Global SIP Deployment

500 sites tested
0 DNS errors
25 with SIP


500 sites tested
1 DNS error
10 with SIP


500 sites tested
0 DNS errors
24 with SIP


500 sites tested
0 DNS errors
22 with SIP


500 sites tested
0 DNS errors
14 with SIP


3083 sites tested
236 DNS errors
328 with SIP

South Korea

500 sites tested
0 DNS errors
19 with SIP

United Kingdom

500 sites tested
0 DNS errors
14 with SIP

United States

500 sites tested
0 DNS errors
43 with SIP

What do these numbers mean?

This experiment attempts to answer the following question: If an average user had a working installation of SIP on their machine, how useful would it be to them? What percentage of the services and sites the average user regularly accesses are SIP-enabled? In other words, the experiment attempts to quantify the usefulness of SIP to the average end user, given the current deployment of SIP in the Internet.

The experiment does not track how many users or hosts use SIP in the current Internet. It also does not track how many sites have configurations of SIP that are not accessible by average users from the Internet.

The Session Initiation Protocol (SIP) is an application-layer control (signaling) protocol for creating, modifying, and terminating sessions with one or more participants. It can be used to create two-party, multiparty, or multicast sessions that include Internet telephone calls, multimedia distribution, and multimedia conferences.

The IETF statistics are based on a list of domain names that are derived from the email addresses of currently-active document authors of Internet Engineering Task Force (IETF) documents. This data set was included to investigate if the organizations that IETF authors come from are more progressive in deploying SIP, compared to the rest of the Internet.

How are these numbers generated?

The scripts that update this page retrieve the names of the web sites that are most popular across the globe, as well as in select countries, from in regular intervals. They then check whether the DNS entry for each site name reflects that it uses SIP. The numbers above show the percentage of these top sites that are SIP-enabled, as well as the absolute numbers.

Note that although the DNS entry for a site may indicate that SIP is available, this does not necessarily mean that actually using SIP with the site will succeed. I’ll eventually add code to verify that SIP can be used with sites that claim to enable it.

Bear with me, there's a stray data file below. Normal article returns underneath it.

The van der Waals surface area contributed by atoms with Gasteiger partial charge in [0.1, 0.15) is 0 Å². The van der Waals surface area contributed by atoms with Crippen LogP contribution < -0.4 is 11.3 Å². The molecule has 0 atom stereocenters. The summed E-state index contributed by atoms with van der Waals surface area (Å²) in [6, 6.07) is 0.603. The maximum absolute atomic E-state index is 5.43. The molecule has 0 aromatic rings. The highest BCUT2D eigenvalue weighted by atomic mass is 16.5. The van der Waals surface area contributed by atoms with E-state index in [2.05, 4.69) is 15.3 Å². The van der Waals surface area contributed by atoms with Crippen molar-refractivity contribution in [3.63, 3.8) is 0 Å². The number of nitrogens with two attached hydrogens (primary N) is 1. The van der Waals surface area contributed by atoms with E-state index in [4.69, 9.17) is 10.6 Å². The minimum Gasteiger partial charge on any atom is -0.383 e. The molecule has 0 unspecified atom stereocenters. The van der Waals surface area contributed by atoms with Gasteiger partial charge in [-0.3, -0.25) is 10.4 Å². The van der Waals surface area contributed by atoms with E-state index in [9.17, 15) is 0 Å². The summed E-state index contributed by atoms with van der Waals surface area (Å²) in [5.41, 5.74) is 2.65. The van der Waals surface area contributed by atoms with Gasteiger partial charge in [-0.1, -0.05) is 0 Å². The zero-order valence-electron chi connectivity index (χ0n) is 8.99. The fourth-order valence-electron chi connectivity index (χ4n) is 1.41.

How representative are these numbers?

They’re reasonably representative, but not perfect. One issue is that the sample sets are very small; typically offers lists of 100 to 500 top sites for free, depending on the country. More importantly, though, the sample sets are derived from web site names, because that’s all offers. It is not clear that checking SIP deployment based on a set of web site names is resulting in numbers that represent deployment of SIP in the broader Internet.

Attention, operators: I’m interested in basing these statistics on a more meaningful data set. If you can provide me with a regularly-updated list of most-frequently-looked-up DNS names – or, for SPF or DKIM, a list of the domains that generate the most inbound email – please contact me at please enable javascript to view . The larger your network and the longer the list, the better.

How have these numbers been changing over time?

Funny you should ask. The graphs below (click on each image to get a PDF that lets you zoom in) illustrate the weekly changes of SIP deployment in the various sample sets since these measurements started in October 2007:

SIP deployment trends - click to zoom in (PDF)

This graph shows the same data as the one above, but zooms in on the interesting area:

SIP deployment trends (magnified) - click to zoom in (PDF)

Significant jumps in the historic data (e.g., fall 2008 or spring 2009) are usually due to changing what data they make available, or on tracking bugs having been fixed. The latter fixes are often based on suggestions of visitors to this page. See the acknowledgements below.

Download deployment trends as text: global cn de fi in jp kr uk us ietf

Acknowledgements and Changes